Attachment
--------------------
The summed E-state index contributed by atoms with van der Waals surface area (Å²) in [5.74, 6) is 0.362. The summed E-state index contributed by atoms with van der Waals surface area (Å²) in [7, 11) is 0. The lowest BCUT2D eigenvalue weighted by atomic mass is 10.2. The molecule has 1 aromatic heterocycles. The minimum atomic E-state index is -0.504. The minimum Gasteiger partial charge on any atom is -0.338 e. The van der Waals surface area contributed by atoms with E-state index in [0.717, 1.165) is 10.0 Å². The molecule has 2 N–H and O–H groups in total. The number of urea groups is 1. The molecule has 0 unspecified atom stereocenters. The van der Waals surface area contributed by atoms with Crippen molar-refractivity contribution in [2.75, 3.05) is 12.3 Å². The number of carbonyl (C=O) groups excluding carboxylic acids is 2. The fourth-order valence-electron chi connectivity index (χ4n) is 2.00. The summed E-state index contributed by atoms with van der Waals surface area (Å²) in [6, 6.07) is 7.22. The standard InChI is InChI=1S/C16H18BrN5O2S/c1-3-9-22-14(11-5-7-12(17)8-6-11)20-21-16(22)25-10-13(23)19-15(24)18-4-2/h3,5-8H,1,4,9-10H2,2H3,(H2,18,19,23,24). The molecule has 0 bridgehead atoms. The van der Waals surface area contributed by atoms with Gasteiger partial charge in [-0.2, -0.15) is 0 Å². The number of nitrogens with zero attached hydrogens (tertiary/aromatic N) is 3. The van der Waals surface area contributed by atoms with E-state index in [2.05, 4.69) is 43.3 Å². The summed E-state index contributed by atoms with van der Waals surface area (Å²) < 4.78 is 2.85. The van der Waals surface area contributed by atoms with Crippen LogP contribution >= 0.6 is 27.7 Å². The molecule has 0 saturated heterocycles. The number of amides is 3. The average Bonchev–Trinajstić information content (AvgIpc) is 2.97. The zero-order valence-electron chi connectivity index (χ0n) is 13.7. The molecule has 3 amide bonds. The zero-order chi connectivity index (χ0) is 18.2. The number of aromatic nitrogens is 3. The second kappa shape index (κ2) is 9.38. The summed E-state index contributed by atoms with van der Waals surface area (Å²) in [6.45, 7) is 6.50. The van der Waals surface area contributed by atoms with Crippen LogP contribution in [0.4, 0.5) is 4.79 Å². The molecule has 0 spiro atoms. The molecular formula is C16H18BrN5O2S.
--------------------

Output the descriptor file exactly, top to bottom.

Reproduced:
The summed E-state index contributed by atoms with van der Waals surface area (Å²) in [5.74, 6) is 0.362. The summed E-state index contributed by atoms with van der Waals surface area (Å²) in [7, 11) is 0. The lowest BCUT2D eigenvalue weighted by atomic mass is 10.2. The molecule has 1 aromatic heterocycles. The minimum atomic E-state index is -0.504. The minimum Gasteiger partial charge on any atom is -0.338 e. The van der Waals surface area contributed by atoms with E-state index in [0.717, 1.165) is 10.0 Å². The molecule has 2 N–H and O–H groups in total. The number of urea groups is 1. The molecule has 0 unspecified atom stereocenters. The van der Waals surface area contributed by atoms with Crippen molar-refractivity contribution in [2.75, 3.05) is 12.3 Å². The number of carbonyl (C=O) groups excluding carboxylic acids is 2. The fourth-order valence-electron chi connectivity index (χ4n) is 2.00. The summed E-state index contributed by atoms with van der Waals surface area (Å²) in [6, 6.07) is 7.22. The standard InChI is InChI=1S/C16H18BrN5O2S/c1-3-9-22-14(11-5-7-12(17)8-6-11)20-21-16(22)25-10-13(23)19-15(24)18-4-2/h3,5-8H,1,4,9-10H2,2H3,(H2,18,19,23,24). The molecule has 0 bridgehead atoms. The van der Waals surface area contributed by atoms with Gasteiger partial charge in [-0.2, -0.15) is 0 Å². The number of nitrogens with zero attached hydrogens (tertiary/aromatic N) is 3. The van der Waals surface area contributed by atoms with E-state index in [2.05, 4.69) is 43.3 Å². The summed E-state index contributed by atoms with van der Waals surface area (Å²) < 4.78 is 2.85. The van der Waals surface area contributed by atoms with Crippen LogP contribution >= 0.6 is 27.7 Å². The molecule has 0 saturated heterocycles. The number of amides is 3. The average Bonchev–Trinajstić information content (AvgIpc) is 2.97. The zero-order valence-electron chi connectivity index (χ0n) is 13.7. The molecule has 3 amide bonds. The zero-order chi connectivity index (χ0) is 18.2. The number of aromatic nitrogens is 3. The second kappa shape index (κ2) is 9.38. The summed E-state index contributed by atoms with van der Waals surface area (Å²) in [6.45, 7) is 6.50. The van der Waals surface area contributed by atoms with Crippen LogP contribution in [0.4, 0.5) is 4.79 Å². The molecule has 0 spiro atoms. The molecular formula is C16H18BrN5O2S.